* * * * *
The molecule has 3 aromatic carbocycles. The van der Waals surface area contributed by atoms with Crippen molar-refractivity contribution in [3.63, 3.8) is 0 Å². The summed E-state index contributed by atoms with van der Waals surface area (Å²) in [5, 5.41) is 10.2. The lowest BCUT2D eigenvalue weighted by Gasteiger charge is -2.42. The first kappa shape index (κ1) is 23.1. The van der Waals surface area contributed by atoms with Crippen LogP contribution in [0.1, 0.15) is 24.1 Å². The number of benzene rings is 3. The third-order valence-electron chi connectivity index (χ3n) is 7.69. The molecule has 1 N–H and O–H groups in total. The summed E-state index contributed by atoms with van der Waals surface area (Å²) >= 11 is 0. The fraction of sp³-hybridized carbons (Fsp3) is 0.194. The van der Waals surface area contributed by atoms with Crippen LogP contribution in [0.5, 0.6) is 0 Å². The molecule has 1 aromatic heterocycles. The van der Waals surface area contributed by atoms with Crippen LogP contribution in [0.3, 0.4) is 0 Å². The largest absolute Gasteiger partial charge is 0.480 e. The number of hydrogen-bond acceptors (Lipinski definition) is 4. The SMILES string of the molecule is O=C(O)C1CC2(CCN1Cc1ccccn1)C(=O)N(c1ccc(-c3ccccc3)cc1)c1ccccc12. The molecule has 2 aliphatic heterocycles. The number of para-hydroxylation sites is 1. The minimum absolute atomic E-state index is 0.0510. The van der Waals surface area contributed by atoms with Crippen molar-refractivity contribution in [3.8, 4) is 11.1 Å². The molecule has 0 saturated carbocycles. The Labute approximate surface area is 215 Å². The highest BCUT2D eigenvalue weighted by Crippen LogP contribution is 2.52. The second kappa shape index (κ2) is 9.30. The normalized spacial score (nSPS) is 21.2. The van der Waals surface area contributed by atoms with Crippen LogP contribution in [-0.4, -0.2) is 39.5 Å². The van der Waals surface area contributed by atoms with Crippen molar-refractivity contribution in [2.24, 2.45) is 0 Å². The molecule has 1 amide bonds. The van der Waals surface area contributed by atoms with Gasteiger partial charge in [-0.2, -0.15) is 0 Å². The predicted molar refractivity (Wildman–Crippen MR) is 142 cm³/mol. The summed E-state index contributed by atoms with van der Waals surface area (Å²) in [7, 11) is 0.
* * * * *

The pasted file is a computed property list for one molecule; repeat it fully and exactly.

The molecule has 3 aromatic carbocycles. The van der Waals surface area contributed by atoms with Crippen molar-refractivity contribution in [3.63, 3.8) is 0 Å². The summed E-state index contributed by atoms with van der Waals surface area (Å²) in [5, 5.41) is 10.2. The lowest BCUT2D eigenvalue weighted by Gasteiger charge is -2.42. The first kappa shape index (κ1) is 23.1. The van der Waals surface area contributed by atoms with Crippen LogP contribution in [0.1, 0.15) is 24.1 Å². The number of benzene rings is 3. The third-order valence-electron chi connectivity index (χ3n) is 7.69. The molecule has 1 N–H and O–H groups in total. The summed E-state index contributed by atoms with van der Waals surface area (Å²) >= 11 is 0. The fraction of sp³-hybridized carbons (Fsp3) is 0.194. The van der Waals surface area contributed by atoms with Crippen LogP contribution in [0.5, 0.6) is 0 Å². The molecule has 1 aromatic heterocycles. The van der Waals surface area contributed by atoms with Crippen LogP contribution in [0.3, 0.4) is 0 Å². The largest absolute Gasteiger partial charge is 0.480 e. The number of hydrogen-bond acceptors (Lipinski definition) is 4. The SMILES string of the molecule is O=C(O)C1CC2(CCN1Cc1ccccn1)C(=O)N(c1ccc(-c3ccccc3)cc1)c1ccccc12. The molecule has 2 aliphatic heterocycles. The number of para-hydroxylation sites is 1. The minimum absolute atomic E-state index is 0.0510. The van der Waals surface area contributed by atoms with Crippen molar-refractivity contribution in [3.8, 4) is 11.1 Å². The molecule has 0 saturated carbocycles. The Labute approximate surface area is 215 Å². The highest BCUT2D eigenvalue weighted by Crippen LogP contribution is 2.52. The second kappa shape index (κ2) is 9.30. The normalized spacial score (nSPS) is 21.2. The van der Waals surface area contributed by atoms with Crippen LogP contribution in [-0.4, -0.2) is 39.5 Å². The van der Waals surface area contributed by atoms with Crippen molar-refractivity contribution in [2.24, 2.45) is 0 Å². The molecule has 1 amide bonds. The van der Waals surface area contributed by atoms with Gasteiger partial charge in [-0.2, -0.15) is 0 Å². The predicted molar refractivity (Wildman–Crippen MR) is 142 cm³/mol. The summed E-state index contributed by atoms with van der Waals surface area (Å²) in [7, 11) is 0.